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The February Portraits Issue of Art Ascent Magazine 2021
How can we describe ourselves without the help of a mirror? Is it possible to reflect on our identity without knowing our actual reflection? And how can we utterly understand the others’ temperament without investigating their aspect or their facial expression? It is a dilemma inherent in the nature of humankind and has been addressed by art through the genre of portraiture. Portraits from every age are instruments of investigation; they tell us something elusive about their protagonists’ lives, desires, and culture.
When we look into the eyes of the ladies portrayed by the genius of Leonardo da Vinci, we do not see merely a celebration of their beauty or an attempt to make their virtues immortal. At the end of Quattrocento, Leonardo started paying attention to the soul of the sitters: the art of portraiture became authentic psychological research. He broke the barrier between visible and invisible, between the image of the humans in the external world and the inside of their soul, connecting them through the medium of painting.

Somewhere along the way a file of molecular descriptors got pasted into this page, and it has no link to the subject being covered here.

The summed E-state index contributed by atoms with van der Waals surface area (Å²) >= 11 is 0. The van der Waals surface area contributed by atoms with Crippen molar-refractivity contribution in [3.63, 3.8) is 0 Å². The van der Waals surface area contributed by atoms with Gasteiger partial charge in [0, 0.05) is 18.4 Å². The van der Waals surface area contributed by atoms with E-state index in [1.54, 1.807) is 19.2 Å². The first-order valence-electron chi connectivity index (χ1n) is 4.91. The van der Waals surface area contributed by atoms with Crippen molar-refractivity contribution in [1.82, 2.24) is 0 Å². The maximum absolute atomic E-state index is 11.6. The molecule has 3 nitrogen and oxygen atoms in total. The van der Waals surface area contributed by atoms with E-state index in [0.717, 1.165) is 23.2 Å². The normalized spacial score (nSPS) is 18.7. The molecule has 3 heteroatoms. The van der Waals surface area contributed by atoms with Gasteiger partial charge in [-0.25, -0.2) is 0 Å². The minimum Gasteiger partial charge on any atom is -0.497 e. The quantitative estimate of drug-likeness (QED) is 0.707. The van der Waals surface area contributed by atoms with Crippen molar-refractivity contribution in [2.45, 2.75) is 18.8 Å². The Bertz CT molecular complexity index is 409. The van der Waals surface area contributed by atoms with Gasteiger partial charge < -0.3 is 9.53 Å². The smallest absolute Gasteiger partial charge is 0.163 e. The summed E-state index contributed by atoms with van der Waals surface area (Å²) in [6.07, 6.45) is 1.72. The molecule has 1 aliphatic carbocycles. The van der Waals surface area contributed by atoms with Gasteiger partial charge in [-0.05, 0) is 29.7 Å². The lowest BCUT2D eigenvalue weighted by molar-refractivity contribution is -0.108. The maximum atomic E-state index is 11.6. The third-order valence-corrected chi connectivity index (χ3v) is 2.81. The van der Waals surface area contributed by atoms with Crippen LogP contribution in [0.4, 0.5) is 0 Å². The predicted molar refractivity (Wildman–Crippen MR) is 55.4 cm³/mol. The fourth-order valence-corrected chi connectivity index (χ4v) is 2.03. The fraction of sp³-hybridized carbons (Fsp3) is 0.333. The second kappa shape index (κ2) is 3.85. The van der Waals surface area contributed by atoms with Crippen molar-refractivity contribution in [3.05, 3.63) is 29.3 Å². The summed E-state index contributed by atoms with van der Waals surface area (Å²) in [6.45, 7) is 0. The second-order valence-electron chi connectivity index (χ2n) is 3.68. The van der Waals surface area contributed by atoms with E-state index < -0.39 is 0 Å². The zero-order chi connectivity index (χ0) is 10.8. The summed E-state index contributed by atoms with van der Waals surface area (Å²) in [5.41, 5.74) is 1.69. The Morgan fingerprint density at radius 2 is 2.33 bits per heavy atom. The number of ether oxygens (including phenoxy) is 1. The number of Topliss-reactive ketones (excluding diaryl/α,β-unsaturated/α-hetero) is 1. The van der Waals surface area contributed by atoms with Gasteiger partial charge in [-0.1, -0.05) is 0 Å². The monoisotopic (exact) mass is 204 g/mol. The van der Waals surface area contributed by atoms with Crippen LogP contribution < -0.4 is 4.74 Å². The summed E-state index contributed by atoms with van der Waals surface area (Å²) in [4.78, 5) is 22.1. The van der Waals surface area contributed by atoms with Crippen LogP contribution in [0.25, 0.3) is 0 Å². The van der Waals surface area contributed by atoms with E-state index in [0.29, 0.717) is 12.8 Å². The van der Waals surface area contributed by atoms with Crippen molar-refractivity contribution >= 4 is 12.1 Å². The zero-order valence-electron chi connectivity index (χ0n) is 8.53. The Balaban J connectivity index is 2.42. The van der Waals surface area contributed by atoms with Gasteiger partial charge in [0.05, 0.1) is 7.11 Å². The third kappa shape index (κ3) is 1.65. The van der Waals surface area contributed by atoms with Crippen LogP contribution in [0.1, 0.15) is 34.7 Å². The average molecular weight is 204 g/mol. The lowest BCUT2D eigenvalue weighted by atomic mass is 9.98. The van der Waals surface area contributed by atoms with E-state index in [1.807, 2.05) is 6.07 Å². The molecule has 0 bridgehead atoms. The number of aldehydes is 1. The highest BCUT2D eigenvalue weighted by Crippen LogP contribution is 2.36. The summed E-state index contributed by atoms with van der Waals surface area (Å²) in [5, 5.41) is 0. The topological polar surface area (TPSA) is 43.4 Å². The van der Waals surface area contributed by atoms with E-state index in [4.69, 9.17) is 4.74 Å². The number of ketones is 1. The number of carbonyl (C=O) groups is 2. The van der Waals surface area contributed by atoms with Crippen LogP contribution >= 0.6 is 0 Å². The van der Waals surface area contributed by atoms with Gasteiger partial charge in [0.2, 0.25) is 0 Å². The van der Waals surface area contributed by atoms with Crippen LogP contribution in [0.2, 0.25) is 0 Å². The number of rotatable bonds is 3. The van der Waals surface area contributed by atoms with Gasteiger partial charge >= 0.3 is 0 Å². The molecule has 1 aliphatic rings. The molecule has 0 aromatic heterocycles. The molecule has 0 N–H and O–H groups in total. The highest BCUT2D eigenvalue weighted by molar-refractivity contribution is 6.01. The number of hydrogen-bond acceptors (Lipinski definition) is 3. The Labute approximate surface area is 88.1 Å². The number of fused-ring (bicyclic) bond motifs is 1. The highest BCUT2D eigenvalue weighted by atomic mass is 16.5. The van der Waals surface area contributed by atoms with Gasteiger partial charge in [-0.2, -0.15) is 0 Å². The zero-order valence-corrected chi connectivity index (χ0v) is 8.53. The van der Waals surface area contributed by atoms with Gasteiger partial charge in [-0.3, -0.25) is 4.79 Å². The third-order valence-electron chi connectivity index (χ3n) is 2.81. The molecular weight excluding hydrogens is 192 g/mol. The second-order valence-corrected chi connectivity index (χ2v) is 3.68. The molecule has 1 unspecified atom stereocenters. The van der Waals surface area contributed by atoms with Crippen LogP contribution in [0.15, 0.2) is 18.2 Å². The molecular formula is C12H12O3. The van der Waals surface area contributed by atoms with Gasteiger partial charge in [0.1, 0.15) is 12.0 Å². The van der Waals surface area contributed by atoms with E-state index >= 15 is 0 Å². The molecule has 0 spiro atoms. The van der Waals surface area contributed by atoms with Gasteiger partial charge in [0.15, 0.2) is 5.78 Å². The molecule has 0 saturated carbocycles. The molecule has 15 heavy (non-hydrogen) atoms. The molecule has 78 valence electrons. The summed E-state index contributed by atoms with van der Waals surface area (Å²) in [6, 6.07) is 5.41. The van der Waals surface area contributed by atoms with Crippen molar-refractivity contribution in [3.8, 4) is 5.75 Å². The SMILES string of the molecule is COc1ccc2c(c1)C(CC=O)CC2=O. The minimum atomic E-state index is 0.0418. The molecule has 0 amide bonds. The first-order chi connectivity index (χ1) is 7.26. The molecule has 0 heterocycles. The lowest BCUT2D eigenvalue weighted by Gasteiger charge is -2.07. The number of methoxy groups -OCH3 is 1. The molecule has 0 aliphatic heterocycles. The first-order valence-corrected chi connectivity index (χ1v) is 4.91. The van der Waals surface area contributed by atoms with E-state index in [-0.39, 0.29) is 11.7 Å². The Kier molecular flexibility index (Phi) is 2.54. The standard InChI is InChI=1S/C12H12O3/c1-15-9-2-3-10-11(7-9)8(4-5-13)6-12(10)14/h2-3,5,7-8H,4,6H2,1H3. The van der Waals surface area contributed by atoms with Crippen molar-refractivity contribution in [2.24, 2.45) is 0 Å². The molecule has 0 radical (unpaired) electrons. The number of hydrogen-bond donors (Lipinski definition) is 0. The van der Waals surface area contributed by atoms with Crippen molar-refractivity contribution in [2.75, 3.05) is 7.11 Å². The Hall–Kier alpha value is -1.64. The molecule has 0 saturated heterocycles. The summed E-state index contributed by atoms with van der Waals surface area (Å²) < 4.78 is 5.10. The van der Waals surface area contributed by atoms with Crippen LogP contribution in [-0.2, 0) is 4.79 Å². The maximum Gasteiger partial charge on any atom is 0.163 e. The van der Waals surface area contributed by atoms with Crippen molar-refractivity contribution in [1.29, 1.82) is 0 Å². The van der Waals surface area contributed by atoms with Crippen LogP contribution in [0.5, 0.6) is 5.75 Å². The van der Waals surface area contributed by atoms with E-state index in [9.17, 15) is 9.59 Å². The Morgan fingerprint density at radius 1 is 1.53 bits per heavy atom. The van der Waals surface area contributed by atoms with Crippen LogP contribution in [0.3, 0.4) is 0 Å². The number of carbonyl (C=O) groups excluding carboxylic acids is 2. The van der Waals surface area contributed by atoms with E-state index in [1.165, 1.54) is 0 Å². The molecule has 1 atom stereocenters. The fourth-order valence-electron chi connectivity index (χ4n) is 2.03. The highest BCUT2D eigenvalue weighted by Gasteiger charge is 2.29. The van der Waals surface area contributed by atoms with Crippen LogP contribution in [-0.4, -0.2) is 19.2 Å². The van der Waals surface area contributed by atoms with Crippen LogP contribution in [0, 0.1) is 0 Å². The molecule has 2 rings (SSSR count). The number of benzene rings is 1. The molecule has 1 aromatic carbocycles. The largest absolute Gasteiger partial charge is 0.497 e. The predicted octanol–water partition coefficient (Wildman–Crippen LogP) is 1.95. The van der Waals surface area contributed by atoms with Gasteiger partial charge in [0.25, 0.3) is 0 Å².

This breaking point represents a revolution in the conception of human nature; portraits became an instrument to explore the soul of others and ourselves. Each individual has been conceived as something unrepeatable, with particular morphological features and emotions from this point forward. Artists started looking themselves in the mirror, in a loop of reflections like in Escher’s compositions, or distorting their image according to their mental states, as in a Bacon’s self-portrait. They also started pondering on their identity through the representation of their symbolical objects. In this sense, is there a more intimate self-portrait than Van Gogh’s Bedroom, even if the artist is not present?
The aim of the 47th volume of ArtAscent Art & Literature Journal is to explore how contemporary, emergent artists deal with the theme of the portrait, investigating how they look at the others and themselves, and how, like in Leonardo’s portrait, which follows with its eyes the viewer, they also look at us.
By Cinzia Franceschini